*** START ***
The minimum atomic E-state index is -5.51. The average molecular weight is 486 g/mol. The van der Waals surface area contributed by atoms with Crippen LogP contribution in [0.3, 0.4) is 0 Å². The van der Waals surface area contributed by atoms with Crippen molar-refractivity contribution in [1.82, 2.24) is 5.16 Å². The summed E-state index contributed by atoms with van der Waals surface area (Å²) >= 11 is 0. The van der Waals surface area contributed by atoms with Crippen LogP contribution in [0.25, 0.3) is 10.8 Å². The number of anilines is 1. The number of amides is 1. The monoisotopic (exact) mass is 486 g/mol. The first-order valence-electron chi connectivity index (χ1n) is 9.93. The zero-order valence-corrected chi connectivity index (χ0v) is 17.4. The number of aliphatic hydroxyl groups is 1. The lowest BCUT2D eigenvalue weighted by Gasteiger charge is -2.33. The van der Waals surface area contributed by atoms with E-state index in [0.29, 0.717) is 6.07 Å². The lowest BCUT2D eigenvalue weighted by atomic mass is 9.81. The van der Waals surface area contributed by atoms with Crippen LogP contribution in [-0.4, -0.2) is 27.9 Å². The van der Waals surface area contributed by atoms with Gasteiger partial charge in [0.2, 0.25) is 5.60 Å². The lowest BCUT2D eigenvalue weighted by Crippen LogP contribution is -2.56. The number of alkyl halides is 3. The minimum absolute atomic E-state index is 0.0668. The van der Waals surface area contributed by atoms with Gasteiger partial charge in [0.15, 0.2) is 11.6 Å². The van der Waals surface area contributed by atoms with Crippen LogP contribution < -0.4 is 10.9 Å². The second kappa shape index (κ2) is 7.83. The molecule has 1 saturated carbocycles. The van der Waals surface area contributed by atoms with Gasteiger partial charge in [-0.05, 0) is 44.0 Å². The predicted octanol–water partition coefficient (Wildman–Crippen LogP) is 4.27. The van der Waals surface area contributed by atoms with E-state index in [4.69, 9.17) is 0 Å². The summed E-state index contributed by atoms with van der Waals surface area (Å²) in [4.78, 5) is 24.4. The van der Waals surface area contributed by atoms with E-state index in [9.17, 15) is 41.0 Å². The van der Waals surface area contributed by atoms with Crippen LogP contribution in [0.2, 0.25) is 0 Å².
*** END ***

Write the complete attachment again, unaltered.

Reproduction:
The minimum atomic E-state index is -5.51. The average molecular weight is 486 g/mol. The van der Waals surface area contributed by atoms with Crippen LogP contribution in [0.3, 0.4) is 0 Å². The van der Waals surface area contributed by atoms with Crippen molar-refractivity contribution in [1.82, 2.24) is 5.16 Å². The summed E-state index contributed by atoms with van der Waals surface area (Å²) >= 11 is 0. The van der Waals surface area contributed by atoms with Crippen LogP contribution in [0.25, 0.3) is 10.8 Å². The number of anilines is 1. The number of amides is 1. The monoisotopic (exact) mass is 486 g/mol. The first-order valence-electron chi connectivity index (χ1n) is 9.93. The zero-order valence-corrected chi connectivity index (χ0v) is 17.4. The number of aliphatic hydroxyl groups is 1. The lowest BCUT2D eigenvalue weighted by Gasteiger charge is -2.33. The van der Waals surface area contributed by atoms with E-state index in [0.29, 0.717) is 6.07 Å². The lowest BCUT2D eigenvalue weighted by atomic mass is 9.81. The van der Waals surface area contributed by atoms with Crippen LogP contribution in [-0.4, -0.2) is 27.9 Å². The van der Waals surface area contributed by atoms with Gasteiger partial charge in [0.2, 0.25) is 5.60 Å². The lowest BCUT2D eigenvalue weighted by Crippen LogP contribution is -2.56. The number of alkyl halides is 3. The minimum absolute atomic E-state index is 0.0668. The van der Waals surface area contributed by atoms with Gasteiger partial charge in [0.15, 0.2) is 11.6 Å². The van der Waals surface area contributed by atoms with Crippen LogP contribution < -0.4 is 10.9 Å². The second kappa shape index (κ2) is 7.83. The molecule has 1 saturated carbocycles. The van der Waals surface area contributed by atoms with Gasteiger partial charge in [-0.05, 0) is 44.0 Å². The predicted octanol–water partition coefficient (Wildman–Crippen LogP) is 4.27. The van der Waals surface area contributed by atoms with E-state index in [4.69, 9.17) is 0 Å². The summed E-state index contributed by atoms with van der Waals surface area (Å²) in [4.78, 5) is 24.4. The van der Waals surface area contributed by atoms with E-state index in [9.17, 15) is 41.0 Å². The van der Waals surface area contributed by atoms with Crippen LogP contribution in [0.2, 0.25) is 0 Å².